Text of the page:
This LP was recorded by the cast of King Kong, a South African troupe, whose musical opened at the Princes Theatre, London, on 23 February 1961, after having taking South Africa by storm. The "Jack Hylton presents" on the cover seems to have been added simply as some assurance of quality entertainment: the music was by Todd Matshikiza and musical direction by Stanley Glaser. The sleeve carried this message on the back: "No theatrical venture in South Africa has had the sensational success of King Komg. This musical, capturing the life, colour and effervescence - as well as the poignancy and sadness - of township life, has come as a revelation to many South Africans that art does not recognise racial barriers." Most of the songs are dated sub-Sondheim, but "Gumboot Dance" allows in some pretty infectious rhythms, recognizable as authentic from the work of South African exiles in London like Chris McGregor, Dudu Pukwana and Louis Moholo, and brought into early-80s punk clubs by Neneh Cherry, Gareth Sagar, Mark Springer, Sean Oliver and Bruce Smith as Rip Rig & Panic. "King Kong" did not refer to Edgar Wallace's giant ape, but to Ezekiel Dhlamini, a Zulu boxer who became a folk hero for his disrespect of authority (he apparently derived his name "King Kong" from a film poster). Dhlamini's meteoric rise to the top of South African boxing dwindled into lost bouts, drunkenness, off-ring violence and murder. He knifed his girlfriend when she arrived in a club surroiunded by rival gangsters. He asked for the death sentence, but got 14 years hard labour - and drowned himself in March 1957 at the age of 32: a perfect story for the first township musical.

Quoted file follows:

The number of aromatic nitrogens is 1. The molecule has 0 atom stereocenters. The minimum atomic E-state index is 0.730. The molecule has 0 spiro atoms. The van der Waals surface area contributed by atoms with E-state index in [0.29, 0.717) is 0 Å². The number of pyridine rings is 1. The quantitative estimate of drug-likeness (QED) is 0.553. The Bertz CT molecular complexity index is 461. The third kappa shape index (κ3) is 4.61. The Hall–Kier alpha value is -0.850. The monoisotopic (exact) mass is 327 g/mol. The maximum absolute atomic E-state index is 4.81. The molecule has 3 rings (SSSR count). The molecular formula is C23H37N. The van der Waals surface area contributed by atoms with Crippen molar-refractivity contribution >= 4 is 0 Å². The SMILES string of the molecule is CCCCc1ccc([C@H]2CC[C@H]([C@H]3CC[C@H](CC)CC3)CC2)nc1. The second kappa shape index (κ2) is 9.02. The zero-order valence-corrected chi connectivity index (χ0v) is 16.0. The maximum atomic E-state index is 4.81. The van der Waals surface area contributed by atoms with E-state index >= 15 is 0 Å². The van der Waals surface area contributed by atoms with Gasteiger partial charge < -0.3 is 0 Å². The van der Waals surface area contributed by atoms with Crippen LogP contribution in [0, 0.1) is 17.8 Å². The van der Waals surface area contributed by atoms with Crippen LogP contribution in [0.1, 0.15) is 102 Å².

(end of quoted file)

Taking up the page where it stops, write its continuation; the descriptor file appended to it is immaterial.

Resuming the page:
King Kong's proto-hiphop tale of triumph and tragedy casts an intriguing light on the title of the tune "King Kong", Zappa's "Caravan" for spotlighting the soloistic virtues of his various bands. On stage, Zappa once explained the story of "King Kong" as "there was a giant ape who lived in the jungle in Africa - some Americans decided they could make some money by bringing him to this country, then they killed him".